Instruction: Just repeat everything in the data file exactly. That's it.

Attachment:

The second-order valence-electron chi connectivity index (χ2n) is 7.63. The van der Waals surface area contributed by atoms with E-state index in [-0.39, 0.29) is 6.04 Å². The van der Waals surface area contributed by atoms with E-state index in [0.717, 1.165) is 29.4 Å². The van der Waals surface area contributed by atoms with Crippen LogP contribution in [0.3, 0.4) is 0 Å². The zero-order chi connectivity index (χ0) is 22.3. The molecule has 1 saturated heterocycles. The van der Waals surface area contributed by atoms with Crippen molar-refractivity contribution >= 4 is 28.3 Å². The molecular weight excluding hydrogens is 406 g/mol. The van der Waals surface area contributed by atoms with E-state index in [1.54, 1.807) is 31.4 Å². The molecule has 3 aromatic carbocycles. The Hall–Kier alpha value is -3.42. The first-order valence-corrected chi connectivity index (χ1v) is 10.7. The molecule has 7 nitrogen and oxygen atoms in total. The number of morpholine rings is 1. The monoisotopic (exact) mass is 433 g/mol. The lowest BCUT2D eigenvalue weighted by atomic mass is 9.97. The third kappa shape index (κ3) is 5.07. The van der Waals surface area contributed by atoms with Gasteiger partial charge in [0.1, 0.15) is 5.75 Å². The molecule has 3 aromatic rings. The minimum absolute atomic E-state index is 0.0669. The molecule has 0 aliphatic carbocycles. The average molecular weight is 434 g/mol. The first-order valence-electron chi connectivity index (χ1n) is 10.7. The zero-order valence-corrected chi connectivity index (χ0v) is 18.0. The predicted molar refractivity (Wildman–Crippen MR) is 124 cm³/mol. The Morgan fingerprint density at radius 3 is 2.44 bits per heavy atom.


The second-order valence-electron chi connectivity index (χ2n) is 7.63. The van der Waals surface area contributed by atoms with E-state index in [-0.39, 0.29) is 6.04 Å². The van der Waals surface area contributed by atoms with E-state index in [0.717, 1.165) is 29.4 Å². The van der Waals surface area contributed by atoms with Crippen LogP contribution in [0.3, 0.4) is 0 Å². The zero-order chi connectivity index (χ0) is 22.3. The molecule has 1 saturated heterocycles. The van der Waals surface area contributed by atoms with Crippen molar-refractivity contribution >= 4 is 28.3 Å². The molecular weight excluding hydrogens is 406 g/mol. The van der Waals surface area contributed by atoms with E-state index in [1.54, 1.807) is 31.4 Å². The molecule has 3 aromatic carbocycles. The Hall–Kier alpha value is -3.42. The first-order valence-corrected chi connectivity index (χ1v) is 10.7. The molecule has 7 nitrogen and oxygen atoms in total. The number of morpholine rings is 1. The monoisotopic (exact) mass is 433 g/mol. The lowest BCUT2D eigenvalue weighted by atomic mass is 9.97. The third kappa shape index (κ3) is 5.07. The van der Waals surface area contributed by atoms with Gasteiger partial charge in [0.1, 0.15) is 5.75 Å². The molecule has 3 aromatic rings. The minimum absolute atomic E-state index is 0.0669. The molecule has 0 aliphatic carbocycles. The average molecular weight is 434 g/mol. The first-order valence-electron chi connectivity index (χ1n) is 10.7. The zero-order valence-corrected chi connectivity index (χ0v) is 18.0. The predicted molar refractivity (Wildman–Crippen MR) is 124 cm³/mol. The Morgan fingerprint density at radius 3 is 2.44 bits per heavy atom.